§ Mr. LANSBURY
I desire, with your permission, Mr. Speaker, to ask the Lord President of the Council whether it is quite impossible for us to have a statement, before we start the Debate this afternoon, as to the Government's intentions with regard to the next payment of the debt due to America.
§ Mr. BALDWIN
I would like, in answer to that question, to make one observation at this stage. I hope the House as a whole will be patient and will recognise what an immense strain is fall- 25 ing at the moment on the Chancellor of the Exchequer. He has been the whole of the morning at the Economic Conference, and to-morrow he is to make a most important statement at that conference, putting the case of the British Government before all the nations of the world. The heaviest responsibility, when once the conference gets to business, will rest on him; and that, of course, in addition to all the other work that he has to do. I can assure the House as a whole that there are very definite reasons why the statement cannot be made before about half-past five this afternoon, and the Chancellor of the Exchequer will explain fully, when he arrives, why that is. I think the House probably will understand the reason for that. I have been in communication with the Chancellor, and he will come down to the House as soon as he possibly can. He is at this moment working on the statement that he is going to make, and other work that he has to do. In the meantime, I shall be here, and I am not unfamiliar with these problems, and his most efficient Financial Secretary will be in the House, so that there is no fear of any observations that may be made failing to reach the sympathetic ears of the Chancellor.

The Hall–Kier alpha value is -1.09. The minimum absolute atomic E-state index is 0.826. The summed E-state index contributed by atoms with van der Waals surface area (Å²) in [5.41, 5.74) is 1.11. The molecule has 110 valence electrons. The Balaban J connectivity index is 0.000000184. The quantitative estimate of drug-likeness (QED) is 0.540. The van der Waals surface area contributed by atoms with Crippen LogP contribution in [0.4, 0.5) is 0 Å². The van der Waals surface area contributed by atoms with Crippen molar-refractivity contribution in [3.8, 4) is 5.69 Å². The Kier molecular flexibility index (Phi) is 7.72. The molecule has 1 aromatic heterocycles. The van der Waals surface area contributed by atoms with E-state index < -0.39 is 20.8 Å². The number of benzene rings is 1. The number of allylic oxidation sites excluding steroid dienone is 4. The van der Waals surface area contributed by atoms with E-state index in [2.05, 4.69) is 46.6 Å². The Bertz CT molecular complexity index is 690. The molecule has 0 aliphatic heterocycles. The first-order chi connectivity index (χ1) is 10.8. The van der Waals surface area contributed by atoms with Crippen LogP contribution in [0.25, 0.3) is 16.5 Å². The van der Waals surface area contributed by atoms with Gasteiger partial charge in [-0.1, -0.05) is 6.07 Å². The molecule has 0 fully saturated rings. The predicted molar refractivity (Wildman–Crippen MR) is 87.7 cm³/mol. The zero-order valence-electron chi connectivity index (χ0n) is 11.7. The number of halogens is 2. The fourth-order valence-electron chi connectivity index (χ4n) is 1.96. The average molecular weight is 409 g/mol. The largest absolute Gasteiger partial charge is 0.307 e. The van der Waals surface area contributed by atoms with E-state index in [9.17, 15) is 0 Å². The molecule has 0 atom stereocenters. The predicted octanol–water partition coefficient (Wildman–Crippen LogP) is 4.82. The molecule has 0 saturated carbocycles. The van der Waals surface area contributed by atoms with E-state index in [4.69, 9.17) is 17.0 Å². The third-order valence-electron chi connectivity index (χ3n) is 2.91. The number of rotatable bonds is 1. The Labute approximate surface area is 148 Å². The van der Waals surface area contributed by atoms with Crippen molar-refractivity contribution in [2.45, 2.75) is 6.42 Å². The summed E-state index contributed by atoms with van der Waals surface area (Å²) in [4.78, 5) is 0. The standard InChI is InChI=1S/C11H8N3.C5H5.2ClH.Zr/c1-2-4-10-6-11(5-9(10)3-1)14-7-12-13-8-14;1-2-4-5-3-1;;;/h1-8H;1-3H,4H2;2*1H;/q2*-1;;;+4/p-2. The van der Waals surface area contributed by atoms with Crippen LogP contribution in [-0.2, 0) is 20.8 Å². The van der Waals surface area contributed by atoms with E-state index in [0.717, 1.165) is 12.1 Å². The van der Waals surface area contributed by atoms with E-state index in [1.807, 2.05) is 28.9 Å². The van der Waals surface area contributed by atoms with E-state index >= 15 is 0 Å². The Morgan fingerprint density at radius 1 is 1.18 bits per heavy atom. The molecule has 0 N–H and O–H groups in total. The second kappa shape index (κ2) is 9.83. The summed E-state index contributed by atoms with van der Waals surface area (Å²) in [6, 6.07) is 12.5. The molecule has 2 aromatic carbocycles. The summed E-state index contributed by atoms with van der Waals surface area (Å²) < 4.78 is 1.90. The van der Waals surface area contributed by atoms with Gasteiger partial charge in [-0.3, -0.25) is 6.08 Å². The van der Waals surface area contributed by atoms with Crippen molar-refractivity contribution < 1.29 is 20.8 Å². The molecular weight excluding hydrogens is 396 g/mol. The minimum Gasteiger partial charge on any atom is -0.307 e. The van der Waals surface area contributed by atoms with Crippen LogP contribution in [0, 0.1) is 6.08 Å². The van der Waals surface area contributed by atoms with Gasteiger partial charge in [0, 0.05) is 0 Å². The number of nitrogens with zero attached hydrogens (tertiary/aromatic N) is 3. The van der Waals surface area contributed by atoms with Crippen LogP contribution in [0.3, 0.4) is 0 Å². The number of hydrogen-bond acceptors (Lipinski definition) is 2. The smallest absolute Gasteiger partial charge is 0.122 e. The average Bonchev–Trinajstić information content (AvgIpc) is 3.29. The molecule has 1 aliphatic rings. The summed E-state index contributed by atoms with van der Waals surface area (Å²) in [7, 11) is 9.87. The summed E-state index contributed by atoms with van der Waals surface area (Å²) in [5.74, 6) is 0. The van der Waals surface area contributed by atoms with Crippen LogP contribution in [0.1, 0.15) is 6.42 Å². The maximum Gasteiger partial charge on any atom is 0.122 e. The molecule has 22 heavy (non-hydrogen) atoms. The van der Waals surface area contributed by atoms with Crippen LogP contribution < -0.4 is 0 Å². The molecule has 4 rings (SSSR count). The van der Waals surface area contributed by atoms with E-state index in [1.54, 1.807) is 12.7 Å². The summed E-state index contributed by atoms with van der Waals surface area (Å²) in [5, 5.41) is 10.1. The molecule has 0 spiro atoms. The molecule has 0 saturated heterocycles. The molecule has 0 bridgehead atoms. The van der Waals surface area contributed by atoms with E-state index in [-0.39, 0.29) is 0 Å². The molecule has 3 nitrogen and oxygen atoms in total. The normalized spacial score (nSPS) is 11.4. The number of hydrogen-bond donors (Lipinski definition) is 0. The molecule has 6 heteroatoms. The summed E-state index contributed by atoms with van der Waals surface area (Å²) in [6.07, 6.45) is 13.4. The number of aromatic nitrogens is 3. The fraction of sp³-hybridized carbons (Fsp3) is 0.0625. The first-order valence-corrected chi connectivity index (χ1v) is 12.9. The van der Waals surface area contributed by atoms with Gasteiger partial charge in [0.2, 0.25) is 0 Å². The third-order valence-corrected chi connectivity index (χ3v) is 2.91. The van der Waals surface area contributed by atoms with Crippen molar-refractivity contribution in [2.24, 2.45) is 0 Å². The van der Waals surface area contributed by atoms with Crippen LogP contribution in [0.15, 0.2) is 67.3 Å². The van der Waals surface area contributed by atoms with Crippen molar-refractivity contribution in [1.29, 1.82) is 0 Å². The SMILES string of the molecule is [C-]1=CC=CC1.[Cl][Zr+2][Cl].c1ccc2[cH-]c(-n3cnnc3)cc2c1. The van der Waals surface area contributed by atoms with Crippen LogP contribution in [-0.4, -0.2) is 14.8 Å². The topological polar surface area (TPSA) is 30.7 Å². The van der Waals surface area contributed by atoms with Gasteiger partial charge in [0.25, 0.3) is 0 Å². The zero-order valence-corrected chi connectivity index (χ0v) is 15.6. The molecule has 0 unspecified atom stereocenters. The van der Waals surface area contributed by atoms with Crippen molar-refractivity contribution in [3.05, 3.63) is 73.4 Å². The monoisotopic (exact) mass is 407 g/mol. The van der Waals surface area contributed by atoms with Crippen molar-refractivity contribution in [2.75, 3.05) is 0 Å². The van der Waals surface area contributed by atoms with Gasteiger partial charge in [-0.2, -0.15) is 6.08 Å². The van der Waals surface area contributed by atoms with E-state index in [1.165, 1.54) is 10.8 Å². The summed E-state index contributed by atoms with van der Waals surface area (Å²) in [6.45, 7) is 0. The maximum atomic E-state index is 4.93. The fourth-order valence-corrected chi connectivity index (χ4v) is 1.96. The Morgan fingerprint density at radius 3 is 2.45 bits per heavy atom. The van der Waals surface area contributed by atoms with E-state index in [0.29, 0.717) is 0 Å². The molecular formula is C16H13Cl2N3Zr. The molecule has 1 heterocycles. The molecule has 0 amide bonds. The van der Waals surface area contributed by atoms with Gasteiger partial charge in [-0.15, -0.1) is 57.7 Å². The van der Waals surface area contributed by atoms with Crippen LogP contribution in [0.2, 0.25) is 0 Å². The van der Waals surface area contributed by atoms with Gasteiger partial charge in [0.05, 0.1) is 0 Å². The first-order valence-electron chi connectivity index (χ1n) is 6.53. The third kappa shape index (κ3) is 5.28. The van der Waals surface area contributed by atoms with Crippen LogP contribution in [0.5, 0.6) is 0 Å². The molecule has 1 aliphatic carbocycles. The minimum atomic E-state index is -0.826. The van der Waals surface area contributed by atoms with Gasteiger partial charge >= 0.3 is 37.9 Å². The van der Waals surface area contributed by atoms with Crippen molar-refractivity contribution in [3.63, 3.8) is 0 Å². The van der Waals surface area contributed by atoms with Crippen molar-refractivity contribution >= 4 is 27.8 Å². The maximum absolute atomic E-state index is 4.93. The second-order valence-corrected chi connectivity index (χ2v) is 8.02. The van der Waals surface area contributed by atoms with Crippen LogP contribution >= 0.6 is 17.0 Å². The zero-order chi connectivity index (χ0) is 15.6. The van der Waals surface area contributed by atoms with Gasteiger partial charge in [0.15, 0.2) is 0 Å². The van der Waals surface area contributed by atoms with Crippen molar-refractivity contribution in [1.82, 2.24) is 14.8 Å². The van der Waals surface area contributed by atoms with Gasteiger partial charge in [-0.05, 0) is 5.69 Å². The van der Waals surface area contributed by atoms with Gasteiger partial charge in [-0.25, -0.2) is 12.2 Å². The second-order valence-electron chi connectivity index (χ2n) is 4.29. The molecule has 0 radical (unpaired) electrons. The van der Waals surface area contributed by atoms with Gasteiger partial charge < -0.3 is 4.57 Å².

§ Mr. LANSBURY
I agree with the rest of the House that when the right hon. Gentleman the Lord President of the Council is present during the discussion on the American Debt, or anything else connected with the affairs-of the country, he is, of course, a double host in himself, and I should like, if the House and you, Mr. Speaker, will allow me, to say that we are quite aware of the very heavy burden falling upon the Chancellor and have no desire to add one iota to it. But there are questions which must be discussed in this House, with which either himself or someone equally responsible should deal. That was my only reason for putting the question. As for recognising the work that the Chancellor has to do, we recognise it as thoroughly as anyone.